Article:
With the NHL trade deadline less than a week away, hockey fans must be wondering who will be a seller, buyer, or idle once April 3rd, 2013 rolls around. Matt D’Agostini and Brenden Morrow were some of the first players to be traded before the deadline, but there are undoubtedly a slew of moves that fans will be anticipating over the next several days.
While the status of high profile players such as Jarome Iginla was being closely monitored by hockey fans until last night, there should be some significant interest in goalies over the next six days. Rumors have been abound as to the availability of premier netminders such as Roberto Luongo, but the price tag and contract associated with Vancouver’s goaltender might be a little bit too much for GMs to want to deal with during an abbreviated season.
Despite the fact that some might shy away from acquiring backup goalies, there are quite a few options that teams can consider when looking for help between the pipes at this year’s trade deadline.
Jonathan Bernier will probably be one of the most sought-after backup goalies at this year’s trade deadline as the goalie has made
it known in the past that he is ready to compete for starting duties on another team willing to give him a chance. With Jonathan Quick returning to the form that helped the Los Angeles Kings win the Stanley Cup last year, Bernier’s playing time and role with the time might be diminishing.
Of course, keeping one’s number one starting goalie fresh during an abbreviated season is a must, especially if a team wants to return to the Stanley Cup Finals for the second year in a row. However, Bernier’s trade value might be at its highest right now as certain teams might be looking for goaltending help for the stretch-run. Since help between the pipes might be at a premium when the trade deadline rolls around, GMs might not want to pay a hefty cost to acquire the services of goalies such as Roberto Luongo. So far this season, Bernier has compiled a very impressive 7-2-0 record with a .923 Save Percentage and 1.94 GAA – statistics that will undoubtedly make him a very attractive option to GMs that don’t want to shell out the assets that it would take to acquire an established starting netminder.
At this point in time, Bernier would likely fetch a first round draft pick and a player of some value in a trade scenario, but it remains to be seen what the Kings will do with the goalie even though the team might want to plug some holes at the trade deadline. The Kings have some options to choose from when dealing with Bernier as the netminder will become a restricted free agent during the summertime, but it might be more fruitful for the team to trade the Laval, Quebec native when the selling price for the goalie is at its ceiling.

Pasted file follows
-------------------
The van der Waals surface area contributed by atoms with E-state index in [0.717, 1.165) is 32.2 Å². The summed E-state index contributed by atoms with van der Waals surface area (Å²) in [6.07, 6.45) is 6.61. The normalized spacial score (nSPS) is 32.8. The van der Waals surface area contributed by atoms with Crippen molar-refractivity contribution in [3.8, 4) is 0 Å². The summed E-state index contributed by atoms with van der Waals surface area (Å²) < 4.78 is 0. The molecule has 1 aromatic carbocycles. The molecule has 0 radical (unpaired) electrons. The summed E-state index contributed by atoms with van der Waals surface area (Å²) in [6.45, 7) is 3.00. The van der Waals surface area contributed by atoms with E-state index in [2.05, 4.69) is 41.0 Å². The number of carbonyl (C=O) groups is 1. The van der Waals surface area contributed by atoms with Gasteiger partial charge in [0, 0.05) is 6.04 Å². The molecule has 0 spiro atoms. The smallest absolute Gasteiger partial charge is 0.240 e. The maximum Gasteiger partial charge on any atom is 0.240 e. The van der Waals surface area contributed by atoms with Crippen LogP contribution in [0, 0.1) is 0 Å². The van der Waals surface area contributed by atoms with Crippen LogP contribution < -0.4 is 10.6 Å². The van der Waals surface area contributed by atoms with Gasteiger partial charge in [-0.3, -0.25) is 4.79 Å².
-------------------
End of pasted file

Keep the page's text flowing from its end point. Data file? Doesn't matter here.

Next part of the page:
Ben Bishop could be another hot commodity at the deadline as he has been one of three Ottawa goalies that has been holding the fort for the Senators this season. Craig Anderson took shots during practice on Monday and it looks as though the netminder is nearing a return, and that could make Ben Bishop a valuable asset over the next week.
Losing Craig Anderson, Jason Spezza, and Erik Karlsson might have seemed like a death sentence for Senators fans, but Ben Bishop (7-4, .923 Save Percentage, 2.54 GAA) and Robin Lehner (3-1-4, .940 Save Percentage, 2.05 GAA) have been part of the reason for Ottawa’s sustained level of competition. Bishop and Lehner have certainly kept the Senators in the mix this season, but Lehner has looked like the goalie of the future that he was projected to be when he was drafted and it is unlikely that Ottawa will use him as a trade chip this season.
With the way the Senators have been playing this season, a trade that would try to offset the loss of Spezza or Karlsson would be highly improbable. However, dealing Bishop could net Bryan Murray a depth player that could help the Senators down the stretch-run this season. Ben Bishop has shown some steady progression over the years in a limited sample size, but his trade value might be at its highest point right now, and the Senators probably wouldn’t mind adding a player that would fit into head coach Paul MacLean’s system.